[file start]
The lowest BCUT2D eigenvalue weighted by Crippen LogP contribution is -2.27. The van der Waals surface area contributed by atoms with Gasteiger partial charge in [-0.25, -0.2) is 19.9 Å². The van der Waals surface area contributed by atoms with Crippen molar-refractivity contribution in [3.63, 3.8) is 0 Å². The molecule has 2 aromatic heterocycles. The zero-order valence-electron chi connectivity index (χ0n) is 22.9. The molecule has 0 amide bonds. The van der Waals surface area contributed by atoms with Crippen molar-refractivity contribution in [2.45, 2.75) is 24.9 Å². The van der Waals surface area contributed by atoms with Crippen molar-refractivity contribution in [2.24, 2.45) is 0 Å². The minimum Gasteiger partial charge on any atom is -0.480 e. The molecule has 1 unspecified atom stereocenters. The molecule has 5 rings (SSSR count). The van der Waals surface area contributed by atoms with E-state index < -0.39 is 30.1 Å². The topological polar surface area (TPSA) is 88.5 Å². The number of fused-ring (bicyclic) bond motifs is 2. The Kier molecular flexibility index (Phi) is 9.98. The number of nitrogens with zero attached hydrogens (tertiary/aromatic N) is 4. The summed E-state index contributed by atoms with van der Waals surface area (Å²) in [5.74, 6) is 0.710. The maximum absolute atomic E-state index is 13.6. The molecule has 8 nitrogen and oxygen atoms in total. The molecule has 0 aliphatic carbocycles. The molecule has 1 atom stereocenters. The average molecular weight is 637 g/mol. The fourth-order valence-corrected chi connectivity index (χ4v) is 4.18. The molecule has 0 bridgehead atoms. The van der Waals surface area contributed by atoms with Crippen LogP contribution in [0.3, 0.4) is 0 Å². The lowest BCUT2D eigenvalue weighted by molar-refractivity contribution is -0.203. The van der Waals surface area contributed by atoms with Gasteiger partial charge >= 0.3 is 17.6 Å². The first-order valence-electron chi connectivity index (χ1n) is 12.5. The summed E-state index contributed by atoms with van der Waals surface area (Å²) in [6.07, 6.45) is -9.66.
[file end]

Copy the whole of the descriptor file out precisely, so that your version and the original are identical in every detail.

The lowest BCUT2D eigenvalue weighted by Crippen LogP contribution is -2.27. The van der Waals surface area contributed by atoms with Gasteiger partial charge in [-0.25, -0.2) is 19.9 Å². The van der Waals surface area contributed by atoms with Crippen molar-refractivity contribution in [3.63, 3.8) is 0 Å². The molecule has 2 aromatic heterocycles. The zero-order valence-electron chi connectivity index (χ0n) is 22.9. The molecule has 0 amide bonds. The van der Waals surface area contributed by atoms with Crippen molar-refractivity contribution in [2.45, 2.75) is 24.9 Å². The van der Waals surface area contributed by atoms with Crippen molar-refractivity contribution in [2.24, 2.45) is 0 Å². The minimum Gasteiger partial charge on any atom is -0.480 e. The molecule has 1 unspecified atom stereocenters. The molecule has 5 rings (SSSR count). The van der Waals surface area contributed by atoms with E-state index < -0.39 is 30.1 Å². The topological polar surface area (TPSA) is 88.5 Å². The number of fused-ring (bicyclic) bond motifs is 2. The Kier molecular flexibility index (Phi) is 9.98. The number of nitrogens with zero attached hydrogens (tertiary/aromatic N) is 4. The summed E-state index contributed by atoms with van der Waals surface area (Å²) in [5.74, 6) is 0.710. The maximum absolute atomic E-state index is 13.6. The molecule has 8 nitrogen and oxygen atoms in total. The molecule has 0 aliphatic carbocycles. The molecule has 1 atom stereocenters. The average molecular weight is 637 g/mol. The fourth-order valence-corrected chi connectivity index (χ4v) is 4.18. The molecule has 0 bridgehead atoms. The van der Waals surface area contributed by atoms with Crippen LogP contribution in [0.3, 0.4) is 0 Å². The lowest BCUT2D eigenvalue weighted by molar-refractivity contribution is -0.203. The van der Waals surface area contributed by atoms with Gasteiger partial charge >= 0.3 is 17.6 Å². The first-order valence-electron chi connectivity index (χ1n) is 12.5. The summed E-state index contributed by atoms with van der Waals surface area (Å²) in [6.07, 6.45) is -9.66.